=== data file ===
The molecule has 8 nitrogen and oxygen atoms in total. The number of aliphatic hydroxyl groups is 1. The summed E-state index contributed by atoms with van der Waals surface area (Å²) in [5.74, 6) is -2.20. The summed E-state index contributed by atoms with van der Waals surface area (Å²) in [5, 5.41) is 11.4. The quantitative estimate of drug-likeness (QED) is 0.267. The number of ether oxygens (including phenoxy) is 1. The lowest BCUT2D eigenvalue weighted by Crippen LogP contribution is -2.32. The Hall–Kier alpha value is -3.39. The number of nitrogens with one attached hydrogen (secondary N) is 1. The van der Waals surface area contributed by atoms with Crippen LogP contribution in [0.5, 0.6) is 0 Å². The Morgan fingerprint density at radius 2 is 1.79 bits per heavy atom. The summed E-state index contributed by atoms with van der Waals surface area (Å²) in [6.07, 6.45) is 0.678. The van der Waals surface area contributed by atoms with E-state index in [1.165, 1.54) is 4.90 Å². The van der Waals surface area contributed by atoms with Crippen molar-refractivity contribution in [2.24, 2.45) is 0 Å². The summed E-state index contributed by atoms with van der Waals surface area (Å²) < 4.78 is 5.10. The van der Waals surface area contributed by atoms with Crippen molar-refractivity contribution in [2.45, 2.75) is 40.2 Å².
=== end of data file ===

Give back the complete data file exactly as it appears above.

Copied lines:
The molecule has 8 nitrogen and oxygen atoms in total. The number of aliphatic hydroxyl groups is 1. The summed E-state index contributed by atoms with van der Waals surface area (Å²) in [5.74, 6) is -2.20. The summed E-state index contributed by atoms with van der Waals surface area (Å²) in [5, 5.41) is 11.4. The quantitative estimate of drug-likeness (QED) is 0.267. The number of ether oxygens (including phenoxy) is 1. The lowest BCUT2D eigenvalue weighted by Crippen LogP contribution is -2.32. The Hall–Kier alpha value is -3.39. The number of nitrogens with one attached hydrogen (secondary N) is 1. The van der Waals surface area contributed by atoms with Crippen LogP contribution in [0.5, 0.6) is 0 Å². The Morgan fingerprint density at radius 2 is 1.79 bits per heavy atom. The summed E-state index contributed by atoms with van der Waals surface area (Å²) in [6.07, 6.45) is 0.678. The van der Waals surface area contributed by atoms with E-state index in [1.165, 1.54) is 4.90 Å². The van der Waals surface area contributed by atoms with Crippen molar-refractivity contribution in [2.24, 2.45) is 0 Å². The summed E-state index contributed by atoms with van der Waals surface area (Å²) < 4.78 is 5.10. The van der Waals surface area contributed by atoms with Crippen molar-refractivity contribution in [2.45, 2.75) is 40.2 Å².